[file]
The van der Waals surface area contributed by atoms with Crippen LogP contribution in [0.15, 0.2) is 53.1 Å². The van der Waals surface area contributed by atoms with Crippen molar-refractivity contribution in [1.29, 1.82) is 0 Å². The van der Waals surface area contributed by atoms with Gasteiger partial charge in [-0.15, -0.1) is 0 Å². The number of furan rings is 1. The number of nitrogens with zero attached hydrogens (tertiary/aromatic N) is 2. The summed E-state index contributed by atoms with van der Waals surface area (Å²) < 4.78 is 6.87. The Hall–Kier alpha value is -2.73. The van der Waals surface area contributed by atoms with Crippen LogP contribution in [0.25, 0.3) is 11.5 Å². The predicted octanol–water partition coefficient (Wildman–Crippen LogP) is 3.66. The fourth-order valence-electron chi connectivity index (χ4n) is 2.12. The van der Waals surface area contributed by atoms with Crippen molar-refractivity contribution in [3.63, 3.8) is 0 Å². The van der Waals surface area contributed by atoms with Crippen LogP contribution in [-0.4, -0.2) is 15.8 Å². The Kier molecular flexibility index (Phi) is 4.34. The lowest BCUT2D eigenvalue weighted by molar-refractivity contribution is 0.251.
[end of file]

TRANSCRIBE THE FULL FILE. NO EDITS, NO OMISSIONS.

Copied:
The van der Waals surface area contributed by atoms with Crippen LogP contribution in [0.15, 0.2) is 53.1 Å². The van der Waals surface area contributed by atoms with Crippen molar-refractivity contribution in [1.29, 1.82) is 0 Å². The van der Waals surface area contributed by atoms with Gasteiger partial charge in [-0.15, -0.1) is 0 Å². The number of furan rings is 1. The number of nitrogens with zero attached hydrogens (tertiary/aromatic N) is 2. The summed E-state index contributed by atoms with van der Waals surface area (Å²) < 4.78 is 6.87. The Hall–Kier alpha value is -2.73. The van der Waals surface area contributed by atoms with Crippen LogP contribution in [0.25, 0.3) is 11.5 Å². The predicted octanol–water partition coefficient (Wildman–Crippen LogP) is 3.66. The fourth-order valence-electron chi connectivity index (χ4n) is 2.12. The van der Waals surface area contributed by atoms with Crippen molar-refractivity contribution in [3.63, 3.8) is 0 Å². The van der Waals surface area contributed by atoms with Crippen LogP contribution in [-0.4, -0.2) is 15.8 Å². The Kier molecular flexibility index (Phi) is 4.34. The lowest BCUT2D eigenvalue weighted by molar-refractivity contribution is 0.251.